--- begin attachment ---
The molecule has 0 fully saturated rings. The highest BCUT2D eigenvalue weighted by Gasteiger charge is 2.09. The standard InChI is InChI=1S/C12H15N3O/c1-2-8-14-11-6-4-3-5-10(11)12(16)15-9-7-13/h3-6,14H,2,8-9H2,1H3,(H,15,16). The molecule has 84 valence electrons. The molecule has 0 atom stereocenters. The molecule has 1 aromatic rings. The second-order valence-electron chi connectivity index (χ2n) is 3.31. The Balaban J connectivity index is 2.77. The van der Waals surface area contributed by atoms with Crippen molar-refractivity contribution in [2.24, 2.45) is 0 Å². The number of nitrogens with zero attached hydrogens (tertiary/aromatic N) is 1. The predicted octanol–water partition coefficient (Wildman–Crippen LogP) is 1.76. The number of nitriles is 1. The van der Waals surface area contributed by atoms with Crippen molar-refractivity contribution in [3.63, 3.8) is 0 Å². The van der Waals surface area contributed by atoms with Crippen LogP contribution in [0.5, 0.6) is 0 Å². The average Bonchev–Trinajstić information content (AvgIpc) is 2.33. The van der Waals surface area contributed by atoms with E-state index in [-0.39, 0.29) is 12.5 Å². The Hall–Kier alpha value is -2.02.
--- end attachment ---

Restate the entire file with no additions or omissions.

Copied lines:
The molecule has 0 fully saturated rings. The highest BCUT2D eigenvalue weighted by Gasteiger charge is 2.09. The standard InChI is InChI=1S/C12H15N3O/c1-2-8-14-11-6-4-3-5-10(11)12(16)15-9-7-13/h3-6,14H,2,8-9H2,1H3,(H,15,16). The molecule has 84 valence electrons. The molecule has 0 atom stereocenters. The molecule has 1 aromatic rings. The second-order valence-electron chi connectivity index (χ2n) is 3.31. The Balaban J connectivity index is 2.77. The van der Waals surface area contributed by atoms with Crippen molar-refractivity contribution in [2.24, 2.45) is 0 Å². The number of nitrogens with zero attached hydrogens (tertiary/aromatic N) is 1. The predicted octanol–water partition coefficient (Wildman–Crippen LogP) is 1.76. The number of nitriles is 1. The van der Waals surface area contributed by atoms with Crippen molar-refractivity contribution in [3.63, 3.8) is 0 Å². The van der Waals surface area contributed by atoms with Crippen LogP contribution in [0.5, 0.6) is 0 Å². The average Bonchev–Trinajstić information content (AvgIpc) is 2.33. The van der Waals surface area contributed by atoms with E-state index in [-0.39, 0.29) is 12.5 Å². The Hall–Kier alpha value is -2.02.